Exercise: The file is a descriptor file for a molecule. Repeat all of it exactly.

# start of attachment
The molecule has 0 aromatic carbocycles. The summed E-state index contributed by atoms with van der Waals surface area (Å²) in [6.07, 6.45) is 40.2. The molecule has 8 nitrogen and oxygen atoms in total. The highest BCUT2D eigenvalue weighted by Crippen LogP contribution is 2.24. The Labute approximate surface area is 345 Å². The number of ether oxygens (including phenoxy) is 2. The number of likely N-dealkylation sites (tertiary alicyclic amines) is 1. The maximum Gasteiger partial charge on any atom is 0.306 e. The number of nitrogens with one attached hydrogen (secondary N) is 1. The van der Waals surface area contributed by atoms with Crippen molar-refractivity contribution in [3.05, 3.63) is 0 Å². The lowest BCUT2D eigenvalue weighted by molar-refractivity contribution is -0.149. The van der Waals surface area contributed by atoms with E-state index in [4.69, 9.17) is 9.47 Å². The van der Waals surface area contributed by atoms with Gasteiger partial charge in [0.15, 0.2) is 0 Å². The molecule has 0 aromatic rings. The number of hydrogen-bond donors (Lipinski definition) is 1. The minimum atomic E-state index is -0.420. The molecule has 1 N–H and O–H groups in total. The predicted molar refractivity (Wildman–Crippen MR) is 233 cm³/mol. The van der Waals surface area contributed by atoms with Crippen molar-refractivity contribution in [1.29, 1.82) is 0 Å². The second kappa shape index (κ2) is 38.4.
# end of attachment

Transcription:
The molecule has 0 aromatic carbocycles. The summed E-state index contributed by atoms with van der Waals surface area (Å²) in [6.07, 6.45) is 40.2. The molecule has 8 nitrogen and oxygen atoms in total. The highest BCUT2D eigenvalue weighted by Crippen LogP contribution is 2.24. The Labute approximate surface area is 345 Å². The number of ether oxygens (including phenoxy) is 2. The number of likely N-dealkylation sites (tertiary alicyclic amines) is 1. The maximum Gasteiger partial charge on any atom is 0.306 e. The number of nitrogens with one attached hydrogen (secondary N) is 1. The van der Waals surface area contributed by atoms with Crippen molar-refractivity contribution in [3.05, 3.63) is 0 Å². The lowest BCUT2D eigenvalue weighted by molar-refractivity contribution is -0.149. The van der Waals surface area contributed by atoms with E-state index in [4.69, 9.17) is 9.47 Å². The van der Waals surface area contributed by atoms with Gasteiger partial charge in [0.15, 0.2) is 0 Å². The molecule has 0 aromatic rings. The number of hydrogen-bond donors (Lipinski definition) is 1. The minimum atomic E-state index is -0.420. The molecule has 1 N–H and O–H groups in total. The predicted molar refractivity (Wildman–Crippen MR) is 233 cm³/mol. The van der Waals surface area contributed by atoms with Crippen molar-refractivity contribution in [1.29, 1.82) is 0 Å². The second kappa shape index (κ2) is 38.4.